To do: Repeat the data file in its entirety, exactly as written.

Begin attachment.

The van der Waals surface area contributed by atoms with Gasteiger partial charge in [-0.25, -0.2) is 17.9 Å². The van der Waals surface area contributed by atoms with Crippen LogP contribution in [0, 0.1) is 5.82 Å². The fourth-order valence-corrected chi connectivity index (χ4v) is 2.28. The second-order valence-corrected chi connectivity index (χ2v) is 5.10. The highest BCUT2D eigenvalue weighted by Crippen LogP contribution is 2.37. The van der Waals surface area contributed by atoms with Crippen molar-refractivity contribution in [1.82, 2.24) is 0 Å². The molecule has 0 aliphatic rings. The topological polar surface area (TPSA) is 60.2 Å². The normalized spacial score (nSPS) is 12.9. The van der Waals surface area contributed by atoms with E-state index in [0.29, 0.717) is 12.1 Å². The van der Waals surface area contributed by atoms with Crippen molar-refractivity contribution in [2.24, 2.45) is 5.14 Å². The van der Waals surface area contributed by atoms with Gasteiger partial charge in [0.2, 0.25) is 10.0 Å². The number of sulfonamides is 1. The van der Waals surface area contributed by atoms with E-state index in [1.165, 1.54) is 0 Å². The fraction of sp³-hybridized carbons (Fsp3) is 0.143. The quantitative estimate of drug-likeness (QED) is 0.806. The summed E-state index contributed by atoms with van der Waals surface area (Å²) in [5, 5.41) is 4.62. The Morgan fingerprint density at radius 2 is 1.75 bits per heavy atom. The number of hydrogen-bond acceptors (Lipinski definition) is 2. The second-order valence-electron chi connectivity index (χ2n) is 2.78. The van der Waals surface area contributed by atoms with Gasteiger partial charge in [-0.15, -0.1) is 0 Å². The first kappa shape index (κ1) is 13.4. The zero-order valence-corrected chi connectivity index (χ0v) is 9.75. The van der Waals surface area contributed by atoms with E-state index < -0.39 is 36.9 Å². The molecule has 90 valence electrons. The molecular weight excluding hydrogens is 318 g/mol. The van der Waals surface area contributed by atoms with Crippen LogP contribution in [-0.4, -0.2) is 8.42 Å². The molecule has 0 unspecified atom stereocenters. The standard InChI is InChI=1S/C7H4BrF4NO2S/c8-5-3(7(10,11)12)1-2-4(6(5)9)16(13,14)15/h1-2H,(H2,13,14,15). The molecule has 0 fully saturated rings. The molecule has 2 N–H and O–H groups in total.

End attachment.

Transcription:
The van der Waals surface area contributed by atoms with Gasteiger partial charge in [-0.25, -0.2) is 17.9 Å². The van der Waals surface area contributed by atoms with Crippen LogP contribution in [0, 0.1) is 5.82 Å². The fourth-order valence-corrected chi connectivity index (χ4v) is 2.28. The second-order valence-corrected chi connectivity index (χ2v) is 5.10. The highest BCUT2D eigenvalue weighted by Crippen LogP contribution is 2.37. The van der Waals surface area contributed by atoms with Crippen molar-refractivity contribution in [1.82, 2.24) is 0 Å². The molecule has 0 aliphatic rings. The topological polar surface area (TPSA) is 60.2 Å². The normalized spacial score (nSPS) is 12.9. The van der Waals surface area contributed by atoms with E-state index in [0.29, 0.717) is 12.1 Å². The van der Waals surface area contributed by atoms with Crippen molar-refractivity contribution in [2.24, 2.45) is 5.14 Å². The van der Waals surface area contributed by atoms with Gasteiger partial charge in [0.2, 0.25) is 10.0 Å². The number of sulfonamides is 1. The van der Waals surface area contributed by atoms with E-state index in [1.165, 1.54) is 0 Å². The fraction of sp³-hybridized carbons (Fsp3) is 0.143. The quantitative estimate of drug-likeness (QED) is 0.806. The summed E-state index contributed by atoms with van der Waals surface area (Å²) in [5, 5.41) is 4.62. The Morgan fingerprint density at radius 2 is 1.75 bits per heavy atom. The number of hydrogen-bond acceptors (Lipinski definition) is 2. The second-order valence-electron chi connectivity index (χ2n) is 2.78. The van der Waals surface area contributed by atoms with Gasteiger partial charge in [-0.15, -0.1) is 0 Å². The first kappa shape index (κ1) is 13.4. The zero-order valence-corrected chi connectivity index (χ0v) is 9.75. The van der Waals surface area contributed by atoms with E-state index < -0.39 is 36.9 Å². The molecule has 90 valence electrons. The molecular weight excluding hydrogens is 318 g/mol. The van der Waals surface area contributed by atoms with Crippen LogP contribution in [-0.4, -0.2) is 8.42 Å². The molecule has 0 unspecified atom stereocenters. The standard InChI is InChI=1S/C7H4BrF4NO2S/c8-5-3(7(10,11)12)1-2-4(6(5)9)16(13,14)15/h1-2H,(H2,13,14,15). The molecule has 0 fully saturated rings. The molecule has 2 N–H and O–H groups in total.